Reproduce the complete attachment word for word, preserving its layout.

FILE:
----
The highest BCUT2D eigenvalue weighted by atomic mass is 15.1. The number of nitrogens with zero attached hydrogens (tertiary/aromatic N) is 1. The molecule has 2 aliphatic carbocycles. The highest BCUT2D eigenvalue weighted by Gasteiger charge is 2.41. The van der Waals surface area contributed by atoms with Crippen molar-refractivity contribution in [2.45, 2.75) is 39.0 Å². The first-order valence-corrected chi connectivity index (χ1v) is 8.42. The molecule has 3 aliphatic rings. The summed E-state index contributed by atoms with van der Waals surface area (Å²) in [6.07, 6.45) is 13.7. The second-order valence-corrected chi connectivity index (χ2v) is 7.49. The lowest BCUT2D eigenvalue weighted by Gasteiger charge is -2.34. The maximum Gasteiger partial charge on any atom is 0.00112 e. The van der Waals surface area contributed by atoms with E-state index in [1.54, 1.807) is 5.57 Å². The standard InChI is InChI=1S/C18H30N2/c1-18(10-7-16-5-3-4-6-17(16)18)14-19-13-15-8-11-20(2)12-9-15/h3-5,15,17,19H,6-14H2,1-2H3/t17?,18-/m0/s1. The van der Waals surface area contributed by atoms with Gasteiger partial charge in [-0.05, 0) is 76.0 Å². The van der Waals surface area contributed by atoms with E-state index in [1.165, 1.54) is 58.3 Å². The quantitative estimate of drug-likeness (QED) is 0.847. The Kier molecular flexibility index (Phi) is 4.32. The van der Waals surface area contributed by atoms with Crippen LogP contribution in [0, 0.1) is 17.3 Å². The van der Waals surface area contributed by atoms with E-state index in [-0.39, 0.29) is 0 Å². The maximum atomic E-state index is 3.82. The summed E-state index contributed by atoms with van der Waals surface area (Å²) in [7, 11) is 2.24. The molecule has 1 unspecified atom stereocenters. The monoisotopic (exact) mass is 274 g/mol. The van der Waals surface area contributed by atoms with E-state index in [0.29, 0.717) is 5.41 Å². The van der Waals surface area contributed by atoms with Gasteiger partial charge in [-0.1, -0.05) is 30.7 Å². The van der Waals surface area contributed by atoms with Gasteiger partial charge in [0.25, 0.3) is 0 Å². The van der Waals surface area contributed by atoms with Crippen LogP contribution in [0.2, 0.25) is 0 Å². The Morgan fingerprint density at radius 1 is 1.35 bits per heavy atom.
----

The highest BCUT2D eigenvalue weighted by atomic mass is 15.1. The number of nitrogens with zero attached hydrogens (tertiary/aromatic N) is 1. The molecule has 2 aliphatic carbocycles. The highest BCUT2D eigenvalue weighted by Gasteiger charge is 2.41. The van der Waals surface area contributed by atoms with Crippen molar-refractivity contribution in [2.45, 2.75) is 39.0 Å². The first-order valence-corrected chi connectivity index (χ1v) is 8.42. The molecule has 3 aliphatic rings. The summed E-state index contributed by atoms with van der Waals surface area (Å²) in [6.07, 6.45) is 13.7. The second-order valence-corrected chi connectivity index (χ2v) is 7.49. The lowest BCUT2D eigenvalue weighted by Gasteiger charge is -2.34. The maximum Gasteiger partial charge on any atom is 0.00112 e. The van der Waals surface area contributed by atoms with E-state index in [1.54, 1.807) is 5.57 Å². The standard InChI is InChI=1S/C18H30N2/c1-18(10-7-16-5-3-4-6-17(16)18)14-19-13-15-8-11-20(2)12-9-15/h3-5,15,17,19H,6-14H2,1-2H3/t17?,18-/m0/s1. The van der Waals surface area contributed by atoms with Gasteiger partial charge in [-0.05, 0) is 76.0 Å². The van der Waals surface area contributed by atoms with E-state index in [1.165, 1.54) is 58.3 Å². The quantitative estimate of drug-likeness (QED) is 0.847. The Kier molecular flexibility index (Phi) is 4.32. The van der Waals surface area contributed by atoms with Crippen LogP contribution in [0, 0.1) is 17.3 Å². The van der Waals surface area contributed by atoms with E-state index in [-0.39, 0.29) is 0 Å². The maximum atomic E-state index is 3.82. The summed E-state index contributed by atoms with van der Waals surface area (Å²) in [7, 11) is 2.24. The molecule has 1 unspecified atom stereocenters. The monoisotopic (exact) mass is 274 g/mol. The van der Waals surface area contributed by atoms with E-state index in [0.29, 0.717) is 5.41 Å². The van der Waals surface area contributed by atoms with Gasteiger partial charge in [-0.1, -0.05) is 30.7 Å². The van der Waals surface area contributed by atoms with Gasteiger partial charge in [0.25, 0.3) is 0 Å². The van der Waals surface area contributed by atoms with Crippen LogP contribution in [0.2, 0.25) is 0 Å². The Morgan fingerprint density at radius 1 is 1.35 bits per heavy atom.